Drowned in Sound: Diana Krall: From This Moment On

Drowned in Sound
Diana Krall: From This Moment On
by Kodi McKinney, DJ at U92
kodimckinney@gmail.com

Even though they may be losing their luster in recent years, the Grammy Awards still offer the biggest accolades in music. When an artist even gets nominated for a Grammy, people take notice. Diana Krall's latest release, From This Moment On, is up for the Best Jazz Vocal Album award for what will become obvious reasons. To hint at her caliber, a Grammy win in February would not be her first.
It should go without saying that lackluster singers have no place in vocal jazz. Thankfully, Krall is positively breathtaking. Her tone and style are reminiscent of Ella Fitzgerald, but a little lighter and sultrier. The influence of the First Lady of Soul is obvious on every track; however, Krall maintains enough of her own personality to sound distinctive and never mimic Fitzgerald outright. This uniqueness is the mark of a great singer and proves Krall to be seriously passionate about the material. She also goes easy on the scatting, which too many jazz vocalists have overused. Krall is much more straightforward and prefers to put more effort into interpreting the emotions of the songs.
And boy, does she ever interpret them. On "How Insensitive," Krall sounds so remorseful over her treatment of a jilted lover that you can't help feeling sorry for the both of them. She similarly nails it all through From This Moment On, but especially in "Willow Weep For Me" and Irving Berlin's "Isn't This A Lovely Day?" Pointing out highlights is extremely difficult with this album because there is not a bad performance on it. Her band also is superb, never playing over her and totally in the pocket.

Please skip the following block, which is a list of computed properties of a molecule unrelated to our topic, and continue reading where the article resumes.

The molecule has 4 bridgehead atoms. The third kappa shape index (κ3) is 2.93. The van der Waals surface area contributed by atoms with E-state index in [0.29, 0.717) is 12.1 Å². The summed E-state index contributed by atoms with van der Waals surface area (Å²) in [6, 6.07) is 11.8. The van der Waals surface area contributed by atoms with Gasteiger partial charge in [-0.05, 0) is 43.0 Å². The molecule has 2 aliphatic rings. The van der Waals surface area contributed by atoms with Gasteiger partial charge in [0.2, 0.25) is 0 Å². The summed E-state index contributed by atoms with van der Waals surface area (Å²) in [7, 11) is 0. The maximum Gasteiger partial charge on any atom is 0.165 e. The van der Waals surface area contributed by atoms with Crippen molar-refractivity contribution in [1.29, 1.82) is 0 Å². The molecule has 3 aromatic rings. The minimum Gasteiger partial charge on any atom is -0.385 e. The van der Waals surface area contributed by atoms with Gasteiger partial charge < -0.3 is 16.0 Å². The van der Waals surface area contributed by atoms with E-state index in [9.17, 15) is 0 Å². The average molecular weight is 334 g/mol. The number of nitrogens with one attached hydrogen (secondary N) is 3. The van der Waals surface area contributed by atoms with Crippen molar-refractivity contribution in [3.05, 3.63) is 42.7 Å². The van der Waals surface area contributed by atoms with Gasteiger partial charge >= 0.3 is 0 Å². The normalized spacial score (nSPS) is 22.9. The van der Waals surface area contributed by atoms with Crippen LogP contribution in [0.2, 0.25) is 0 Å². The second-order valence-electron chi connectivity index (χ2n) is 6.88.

The other really impressive thing about Krall is her fantastic skill on the piano. As a jazz pianist, she is so well-developed and focused that I initially thought someone else had to be working the keys. A great example of this is "I Was Doing All Right," a Gershwin tune that finds her playing an intrinsically perfect piano solo. Krall is one of those rare musicians who drips emotion regardless of her instrument; just listen to the opening chords of "Little Girl Blue" and she will truly have your heart.
Krall is flawless on From This Moment On, plain and simple. One of the few knocks that can be made against this record is the occasionally uninteresting song choices; nevertheless, Krall turns all of it to gold with just a whisper. It would have been nice to hear a few more upbeat songs, as the jumping Cole Porter-penned title track is almost on an island. And although the reliance on standards is sensible, Krall showed talent for writing originals when she co-wrote most of her 2004 release The Girl in the Other Room with husband Elvis Costello. There's a little talent that Krall still has tucked away from this album, but after observing what she does show here, that almost seems impossible.
Rating: 4 out of 5